TOOL - Fear Inoculum: Review
It’s been a long wait but the first Tool album in thirteen years is finally out in the wild.
Fear Inoculum has been well received by fans close to starved of Tool material for over a decade. Some claim this album is their best work yet, others may debate this statement but one thing is clear, Tool are back.
Fear Inoculum was preceded by the title track, released as the only single ahead of the album hitting shelves and having now spent time with the album it seems an odd choice of a single, possibly one of the more subdued tracks on the record. While it adds to the overall building of soundscapes that are evident on the album and a staple of Tool’s sound there are other tracks here that may have served as a better teaser, but this is Tool, and Tool only operate by their own rules.
As expected every track on Fear Inoculum is well constructed, incredibly tight and well polished. The album opens with the title track and holds itself back until things begin to pick up with Invincible but it still feels like Maynard could push through and really go for it but it’s clear that this is not the approach or the idea behind this album, instead we are presented with a sound that threatens to break out at any second but controls itself and remains in the exact space it wants to be in.
Descending is possibly the most melodic of the tracks and is incredibly strong, however it’s around here that strong relations to 2001’s Lateralus come in, in more places than one it feels like the album is just a beat away from hitting the chorus from Schism or Parabola.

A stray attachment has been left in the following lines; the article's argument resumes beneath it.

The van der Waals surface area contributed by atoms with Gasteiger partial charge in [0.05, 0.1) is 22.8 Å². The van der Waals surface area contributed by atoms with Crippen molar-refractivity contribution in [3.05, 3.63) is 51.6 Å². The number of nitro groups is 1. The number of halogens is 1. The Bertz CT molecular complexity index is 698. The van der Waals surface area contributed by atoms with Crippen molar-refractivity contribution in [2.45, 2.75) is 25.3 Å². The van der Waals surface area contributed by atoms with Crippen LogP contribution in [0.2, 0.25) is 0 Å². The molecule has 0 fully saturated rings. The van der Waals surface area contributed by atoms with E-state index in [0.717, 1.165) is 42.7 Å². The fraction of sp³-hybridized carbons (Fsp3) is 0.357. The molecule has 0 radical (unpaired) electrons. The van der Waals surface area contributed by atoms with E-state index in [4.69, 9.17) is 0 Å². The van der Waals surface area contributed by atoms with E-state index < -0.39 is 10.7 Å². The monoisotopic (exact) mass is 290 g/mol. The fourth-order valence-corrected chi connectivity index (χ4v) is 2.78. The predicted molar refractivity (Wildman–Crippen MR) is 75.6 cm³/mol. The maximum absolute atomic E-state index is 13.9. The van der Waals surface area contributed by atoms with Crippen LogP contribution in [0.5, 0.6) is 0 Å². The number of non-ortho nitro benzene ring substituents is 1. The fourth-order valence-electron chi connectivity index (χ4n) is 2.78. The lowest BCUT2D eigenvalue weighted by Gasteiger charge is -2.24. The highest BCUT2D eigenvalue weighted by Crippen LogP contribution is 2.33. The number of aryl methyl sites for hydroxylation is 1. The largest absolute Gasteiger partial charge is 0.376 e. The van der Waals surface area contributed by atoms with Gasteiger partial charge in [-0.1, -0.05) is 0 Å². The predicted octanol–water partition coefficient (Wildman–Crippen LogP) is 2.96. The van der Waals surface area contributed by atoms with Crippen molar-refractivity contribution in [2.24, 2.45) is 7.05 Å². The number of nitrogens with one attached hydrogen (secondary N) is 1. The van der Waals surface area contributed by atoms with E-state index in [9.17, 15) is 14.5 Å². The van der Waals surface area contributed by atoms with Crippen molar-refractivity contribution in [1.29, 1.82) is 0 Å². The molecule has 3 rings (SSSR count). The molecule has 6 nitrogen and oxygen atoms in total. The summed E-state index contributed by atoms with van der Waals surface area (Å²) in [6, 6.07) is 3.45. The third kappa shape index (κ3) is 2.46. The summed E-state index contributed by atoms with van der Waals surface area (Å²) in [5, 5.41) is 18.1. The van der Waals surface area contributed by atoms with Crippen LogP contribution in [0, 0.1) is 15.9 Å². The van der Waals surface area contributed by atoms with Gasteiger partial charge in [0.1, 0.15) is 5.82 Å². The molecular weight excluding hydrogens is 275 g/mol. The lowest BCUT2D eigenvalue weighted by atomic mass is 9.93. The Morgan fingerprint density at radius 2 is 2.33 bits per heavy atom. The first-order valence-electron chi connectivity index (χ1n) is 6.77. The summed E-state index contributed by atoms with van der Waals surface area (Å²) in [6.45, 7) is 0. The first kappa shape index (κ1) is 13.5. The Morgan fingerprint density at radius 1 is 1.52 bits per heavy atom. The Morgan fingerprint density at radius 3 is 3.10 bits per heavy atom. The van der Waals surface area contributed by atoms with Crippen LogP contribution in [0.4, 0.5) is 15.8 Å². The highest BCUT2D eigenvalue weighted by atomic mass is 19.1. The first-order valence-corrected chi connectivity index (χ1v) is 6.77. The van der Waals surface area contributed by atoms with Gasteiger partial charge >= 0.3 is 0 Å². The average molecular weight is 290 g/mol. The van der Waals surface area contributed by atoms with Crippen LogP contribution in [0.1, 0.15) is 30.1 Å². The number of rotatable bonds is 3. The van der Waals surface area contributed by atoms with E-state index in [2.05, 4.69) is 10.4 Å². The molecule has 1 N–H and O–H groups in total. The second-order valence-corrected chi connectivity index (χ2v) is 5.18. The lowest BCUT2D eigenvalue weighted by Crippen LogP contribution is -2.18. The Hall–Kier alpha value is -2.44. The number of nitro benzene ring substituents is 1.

Culling Voices is loaded with deep lyrics and continues the pace nicely, wrestle for top spot as the albums strongest point. Chocolate Chip Trip is an instrumental that allows Danny Carey to let loose and experiment with an extended drum solo or showcase if you like. Carey’s work needs little introduction and this incredible piece only goes to strengthen his claim to one of rock and metals best drummers of all time.
7pectrum is another strong contender on the album and holds well as a standalone track, it continues the trend of the number seven being engrained on Fear Inoculum (the album being recorded in seven for one thing). Again however it feels like the show should really kick into a higher gear but is held back deliberately to fit the vibe Tool have aimed for.
Overall this all works, a lot of what is found on the record was to be expected, while there are a few, small surprises, the album is less vocal, somewhat less progressive and less heavy but it still retains that trademark Tool sound.
Is it their best work yet? Personally, no, but it’s a matter of opinion, for me the definitive Tool album is the aforementioned Lateralus but that’s just me. Is it a good introduction to Tool? Seeing as it’s been thirteen years, there is most definitely younger metal fans out there that may have never heard Tool, Fear Inoculum is not the album you’d want to start with.
Fear Inoculum is out now on Volcano Entertainment and RCA Records